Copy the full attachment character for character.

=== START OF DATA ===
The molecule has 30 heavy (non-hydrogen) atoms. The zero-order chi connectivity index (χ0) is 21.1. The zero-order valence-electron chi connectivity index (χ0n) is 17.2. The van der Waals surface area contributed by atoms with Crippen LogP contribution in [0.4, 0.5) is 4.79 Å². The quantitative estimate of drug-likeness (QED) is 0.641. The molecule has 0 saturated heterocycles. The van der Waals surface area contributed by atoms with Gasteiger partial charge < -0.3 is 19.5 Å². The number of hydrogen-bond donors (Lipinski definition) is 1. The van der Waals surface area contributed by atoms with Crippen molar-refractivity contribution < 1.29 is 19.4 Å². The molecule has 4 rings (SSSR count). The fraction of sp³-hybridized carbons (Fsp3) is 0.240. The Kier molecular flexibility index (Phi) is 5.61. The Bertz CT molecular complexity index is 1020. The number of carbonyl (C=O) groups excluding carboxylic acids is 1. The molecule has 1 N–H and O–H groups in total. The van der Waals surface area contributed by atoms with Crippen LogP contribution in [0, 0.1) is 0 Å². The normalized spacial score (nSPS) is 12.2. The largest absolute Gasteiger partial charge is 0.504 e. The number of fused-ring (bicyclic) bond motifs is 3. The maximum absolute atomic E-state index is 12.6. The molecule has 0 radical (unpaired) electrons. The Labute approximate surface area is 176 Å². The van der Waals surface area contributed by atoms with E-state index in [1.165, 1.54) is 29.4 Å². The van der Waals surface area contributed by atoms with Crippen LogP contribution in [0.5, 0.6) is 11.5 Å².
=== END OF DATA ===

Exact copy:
The molecule has 30 heavy (non-hydrogen) atoms. The zero-order chi connectivity index (χ0) is 21.1. The zero-order valence-electron chi connectivity index (χ0n) is 17.2. The van der Waals surface area contributed by atoms with Crippen LogP contribution in [0.4, 0.5) is 4.79 Å². The quantitative estimate of drug-likeness (QED) is 0.641. The molecule has 0 saturated heterocycles. The van der Waals surface area contributed by atoms with Gasteiger partial charge < -0.3 is 19.5 Å². The number of hydrogen-bond donors (Lipinski definition) is 1. The van der Waals surface area contributed by atoms with Crippen molar-refractivity contribution < 1.29 is 19.4 Å². The molecule has 4 rings (SSSR count). The fraction of sp³-hybridized carbons (Fsp3) is 0.240. The Kier molecular flexibility index (Phi) is 5.61. The Bertz CT molecular complexity index is 1020. The number of carbonyl (C=O) groups excluding carboxylic acids is 1. The molecule has 1 N–H and O–H groups in total. The van der Waals surface area contributed by atoms with Crippen LogP contribution in [0, 0.1) is 0 Å². The normalized spacial score (nSPS) is 12.2. The largest absolute Gasteiger partial charge is 0.504 e. The number of fused-ring (bicyclic) bond motifs is 3. The maximum absolute atomic E-state index is 12.6. The molecule has 0 radical (unpaired) electrons. The Labute approximate surface area is 176 Å². The van der Waals surface area contributed by atoms with E-state index in [1.165, 1.54) is 29.4 Å². The van der Waals surface area contributed by atoms with Crippen LogP contribution in [0.5, 0.6) is 11.5 Å².